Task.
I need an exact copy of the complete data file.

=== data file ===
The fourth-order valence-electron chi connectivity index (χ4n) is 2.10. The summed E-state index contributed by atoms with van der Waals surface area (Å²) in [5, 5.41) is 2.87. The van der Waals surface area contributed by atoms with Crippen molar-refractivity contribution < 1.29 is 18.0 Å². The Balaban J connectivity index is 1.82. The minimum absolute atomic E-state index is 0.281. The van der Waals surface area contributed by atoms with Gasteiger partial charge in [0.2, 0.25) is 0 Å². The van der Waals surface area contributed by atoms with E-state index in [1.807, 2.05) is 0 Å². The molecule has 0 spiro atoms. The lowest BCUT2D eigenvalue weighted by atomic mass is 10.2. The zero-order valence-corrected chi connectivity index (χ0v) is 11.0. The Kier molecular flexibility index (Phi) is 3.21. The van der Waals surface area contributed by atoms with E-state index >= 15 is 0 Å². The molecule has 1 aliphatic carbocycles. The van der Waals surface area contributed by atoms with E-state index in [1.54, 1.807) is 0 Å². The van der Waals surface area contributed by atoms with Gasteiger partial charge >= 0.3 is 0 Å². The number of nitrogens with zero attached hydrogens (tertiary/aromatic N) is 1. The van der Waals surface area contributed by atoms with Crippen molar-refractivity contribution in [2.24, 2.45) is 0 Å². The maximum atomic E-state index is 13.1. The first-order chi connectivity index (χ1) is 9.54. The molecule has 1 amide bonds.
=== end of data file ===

The fourth-order valence-electron chi connectivity index (χ4n) is 2.10. The summed E-state index contributed by atoms with van der Waals surface area (Å²) in [5, 5.41) is 2.87. The van der Waals surface area contributed by atoms with Crippen molar-refractivity contribution < 1.29 is 18.0 Å². The Balaban J connectivity index is 1.82. The minimum absolute atomic E-state index is 0.281. The van der Waals surface area contributed by atoms with Gasteiger partial charge in [0.2, 0.25) is 0 Å². The van der Waals surface area contributed by atoms with E-state index in [1.807, 2.05) is 0 Å². The molecule has 0 spiro atoms. The lowest BCUT2D eigenvalue weighted by atomic mass is 10.2. The zero-order valence-corrected chi connectivity index (χ0v) is 11.0. The Kier molecular flexibility index (Phi) is 3.21. The van der Waals surface area contributed by atoms with E-state index >= 15 is 0 Å². The molecule has 1 aliphatic carbocycles. The van der Waals surface area contributed by atoms with E-state index in [1.54, 1.807) is 0 Å². The van der Waals surface area contributed by atoms with Gasteiger partial charge >= 0.3 is 0 Å². The number of nitrogens with zero attached hydrogens (tertiary/aromatic N) is 1. The van der Waals surface area contributed by atoms with Crippen molar-refractivity contribution in [2.24, 2.45) is 0 Å². The maximum atomic E-state index is 13.1. The first-order chi connectivity index (χ1) is 9.54. The molecule has 1 amide bonds.